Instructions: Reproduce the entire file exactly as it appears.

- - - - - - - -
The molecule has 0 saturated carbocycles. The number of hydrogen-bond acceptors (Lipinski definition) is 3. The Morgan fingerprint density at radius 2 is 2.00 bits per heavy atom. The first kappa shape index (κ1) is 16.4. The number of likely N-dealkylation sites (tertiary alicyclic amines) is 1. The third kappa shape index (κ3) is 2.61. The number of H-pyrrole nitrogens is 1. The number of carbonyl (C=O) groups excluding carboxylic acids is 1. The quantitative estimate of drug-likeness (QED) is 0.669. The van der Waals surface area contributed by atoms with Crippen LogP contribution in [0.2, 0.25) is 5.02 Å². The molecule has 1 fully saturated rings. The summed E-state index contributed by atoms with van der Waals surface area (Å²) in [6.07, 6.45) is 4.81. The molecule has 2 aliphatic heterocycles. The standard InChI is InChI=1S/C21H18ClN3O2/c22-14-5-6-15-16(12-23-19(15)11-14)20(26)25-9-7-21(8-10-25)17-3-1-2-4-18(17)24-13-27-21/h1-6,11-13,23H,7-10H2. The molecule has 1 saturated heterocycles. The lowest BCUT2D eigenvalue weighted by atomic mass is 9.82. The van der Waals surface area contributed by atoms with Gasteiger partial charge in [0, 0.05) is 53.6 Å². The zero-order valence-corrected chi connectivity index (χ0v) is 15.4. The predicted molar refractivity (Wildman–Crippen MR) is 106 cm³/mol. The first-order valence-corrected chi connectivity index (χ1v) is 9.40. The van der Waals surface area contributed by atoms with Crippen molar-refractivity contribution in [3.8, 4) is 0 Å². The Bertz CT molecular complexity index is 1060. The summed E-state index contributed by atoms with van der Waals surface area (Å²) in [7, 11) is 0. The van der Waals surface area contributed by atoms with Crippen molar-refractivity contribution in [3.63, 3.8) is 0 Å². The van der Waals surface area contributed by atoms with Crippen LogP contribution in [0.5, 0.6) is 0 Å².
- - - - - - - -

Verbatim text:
The molecule has 0 saturated carbocycles. The number of hydrogen-bond acceptors (Lipinski definition) is 3. The Morgan fingerprint density at radius 2 is 2.00 bits per heavy atom. The first kappa shape index (κ1) is 16.4. The number of likely N-dealkylation sites (tertiary alicyclic amines) is 1. The third kappa shape index (κ3) is 2.61. The number of H-pyrrole nitrogens is 1. The number of carbonyl (C=O) groups excluding carboxylic acids is 1. The quantitative estimate of drug-likeness (QED) is 0.669. The van der Waals surface area contributed by atoms with Crippen LogP contribution in [0.2, 0.25) is 5.02 Å². The molecule has 1 fully saturated rings. The summed E-state index contributed by atoms with van der Waals surface area (Å²) in [6.07, 6.45) is 4.81. The molecule has 2 aliphatic heterocycles. The standard InChI is InChI=1S/C21H18ClN3O2/c22-14-5-6-15-16(12-23-19(15)11-14)20(26)25-9-7-21(8-10-25)17-3-1-2-4-18(17)24-13-27-21/h1-6,11-13,23H,7-10H2. The molecule has 1 saturated heterocycles. The lowest BCUT2D eigenvalue weighted by atomic mass is 9.82. The van der Waals surface area contributed by atoms with Gasteiger partial charge in [0, 0.05) is 53.6 Å². The zero-order valence-corrected chi connectivity index (χ0v) is 15.4. The predicted molar refractivity (Wildman–Crippen MR) is 106 cm³/mol. The first-order valence-corrected chi connectivity index (χ1v) is 9.40. The van der Waals surface area contributed by atoms with Crippen molar-refractivity contribution in [3.8, 4) is 0 Å². The Bertz CT molecular complexity index is 1060. The summed E-state index contributed by atoms with van der Waals surface area (Å²) in [7, 11) is 0. The van der Waals surface area contributed by atoms with Crippen molar-refractivity contribution in [3.63, 3.8) is 0 Å². The van der Waals surface area contributed by atoms with Crippen LogP contribution in [0.5, 0.6) is 0 Å².